National Championship moments: 1969 Football
After waiting 70 years to win their first national title in 1963, the Longhorns needed just six more years to capture their second crown in 1969.
Texas opened the season ranked fourth in the Associated Press poll. The Horns blanked Cal, 17-0, in Berkeley and beat Texas Tech (49-7) and Navy (56-17) in Austin to move into the No. 2 spot. The Longhorns toppled No. 8 Oklahoma 27-17 in the annual Red River Shootout in the Cotton Bowl. In their next four wins, UT beat in-state rivals Rice, SMU, Baylor and TCU by a combined score of 201-35.
The 1969 season marked the 100th year of college football and ABC television executive Beano Cook arranged for Texas and Arkansas to play the final game of the regular season, moving their usual October date to the first weekend in December.
For a long while, it looked as though the game would be a meeting of also-rans. Ohio State was dominating the Big Ten and the chances of the game being anything other than just the last game of the season were pretty remote.
However, as the Longhorns took a Saturday off to prepare for their upcoming game on Thanksgiving Day with Texas A&M, Michigan and its upstart coach Bo Schembechler upset the Buckeyes. Texas vaulted to No. 1 in the polls and Arkansas claimed the No. 2 spot. The Longhorns throttled Texas A&M 49-12 in College Station and the Razorbacks blanked Texas Tech, 33-0 to ensure the two squads would meet as No. 1 and No. 2.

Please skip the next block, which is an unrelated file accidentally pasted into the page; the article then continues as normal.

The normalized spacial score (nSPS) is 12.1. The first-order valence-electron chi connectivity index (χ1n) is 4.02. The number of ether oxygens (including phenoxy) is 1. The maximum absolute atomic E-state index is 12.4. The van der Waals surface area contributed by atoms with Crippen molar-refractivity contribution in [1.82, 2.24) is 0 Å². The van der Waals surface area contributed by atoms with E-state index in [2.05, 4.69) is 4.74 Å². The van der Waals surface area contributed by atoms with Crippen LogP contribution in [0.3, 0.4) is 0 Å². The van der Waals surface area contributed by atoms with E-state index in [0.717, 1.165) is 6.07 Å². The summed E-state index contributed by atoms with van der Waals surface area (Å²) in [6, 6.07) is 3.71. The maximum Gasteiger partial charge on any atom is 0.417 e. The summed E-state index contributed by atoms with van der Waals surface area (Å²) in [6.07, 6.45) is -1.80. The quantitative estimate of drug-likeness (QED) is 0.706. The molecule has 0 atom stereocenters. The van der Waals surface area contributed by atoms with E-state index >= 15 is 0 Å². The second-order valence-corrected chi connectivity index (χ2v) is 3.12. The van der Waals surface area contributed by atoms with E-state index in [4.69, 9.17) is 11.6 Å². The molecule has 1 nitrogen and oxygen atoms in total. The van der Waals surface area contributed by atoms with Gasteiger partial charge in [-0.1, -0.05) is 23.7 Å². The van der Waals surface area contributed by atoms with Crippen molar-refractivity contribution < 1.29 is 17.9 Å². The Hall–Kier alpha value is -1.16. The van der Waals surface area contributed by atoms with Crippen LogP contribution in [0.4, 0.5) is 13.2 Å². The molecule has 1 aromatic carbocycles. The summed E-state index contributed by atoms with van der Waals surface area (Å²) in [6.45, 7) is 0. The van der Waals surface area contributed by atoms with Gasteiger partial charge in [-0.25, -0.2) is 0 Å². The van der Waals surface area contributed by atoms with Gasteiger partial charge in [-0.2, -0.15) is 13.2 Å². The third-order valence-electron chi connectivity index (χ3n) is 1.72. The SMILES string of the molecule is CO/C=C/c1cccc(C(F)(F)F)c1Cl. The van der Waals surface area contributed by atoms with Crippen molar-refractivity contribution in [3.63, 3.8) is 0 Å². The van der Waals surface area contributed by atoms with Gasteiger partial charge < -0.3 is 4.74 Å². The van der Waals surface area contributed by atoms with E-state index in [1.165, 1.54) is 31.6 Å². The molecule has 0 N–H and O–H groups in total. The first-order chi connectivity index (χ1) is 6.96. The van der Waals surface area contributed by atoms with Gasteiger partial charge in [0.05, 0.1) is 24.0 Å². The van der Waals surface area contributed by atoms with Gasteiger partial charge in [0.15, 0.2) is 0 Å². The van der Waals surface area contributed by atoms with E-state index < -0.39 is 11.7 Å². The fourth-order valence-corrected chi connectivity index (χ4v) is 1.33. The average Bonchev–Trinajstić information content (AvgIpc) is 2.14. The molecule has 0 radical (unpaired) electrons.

The day of the game took an on an eerie feeling. The night before, a steady, cold rain fell in Fayetteville and an icy fog hovered over the stadium as the crowd awaited the arrival of President Richard Nixon, who would award a plaque symbolic of the National Championship to the winner.
In the 100th year of college football, it truly was the "Game of the Century." The Longhorns overcame turnovers and a 14-0 Arkansas lead to post a 15-14 victory. James Street scrambled for one touchdown, got a two-point conversion and then hit Randy Perschel on a dramatic 4th-and-3 play late in the game. Donnie Wigginoton, the third-string quarterback who was the holder, made a big save on a high snap and Happy Feller booted the extra point for the winning score with 3:58 remaining. Tom Campbell's interception on UT's 21-yard line halted Arkansas' final drive.
The Cotton Bowl prompted a great deal of interest with No. 1 Texas hosting No. 9 Notre Dame. The Fighting Irish were making their first bowl appearance since the "Four Horsemen" beat Stanford 27-10 in the 1925 Rose Bowl. Ara Parseghian's 8-1-1 squad was ending its 44-year self-imposed departure from bowls.
Again, it took some dramatics for a Texas win. UT trailed 17-14 midway through the final period before Street directed the Horns on a 76-yard drive for the winning score. Billy Dale's 1-yard run capped the drive and gave UT a 21-17 lead and the 500th win in school history.
In the locker room after the 21-17 victory, Royal gave Fred Steinmark the game ball. A couple weeks earlier, Steinmark underwent surgery for the removal of his leg because of bone cancer. The little safety would become a national symbol of courage as he battled cancer for a year-and-a-half before dying in June 1971.
An ABC-TV poll of sportswriters tabbed Royal Coach of the Decade after wrapping up the 1960s with a pair of national titles. Tackle Bob McKay earned consensus All-America and All-Southwest Conference honors, while linebacker Glen Halsell, wide receiver Cotton Speyrer, running back Steve Worster and offensive tackle Bob Wuensch earned All-America and All-SWC recognition. Street, tackle Leo Brooks and defensive end Bill Atessis each earned consensus All-SWC honors. Halsell, Ted Koy and Street served as captains for the 11-0 (7-0 SWC Champions) Longhorns.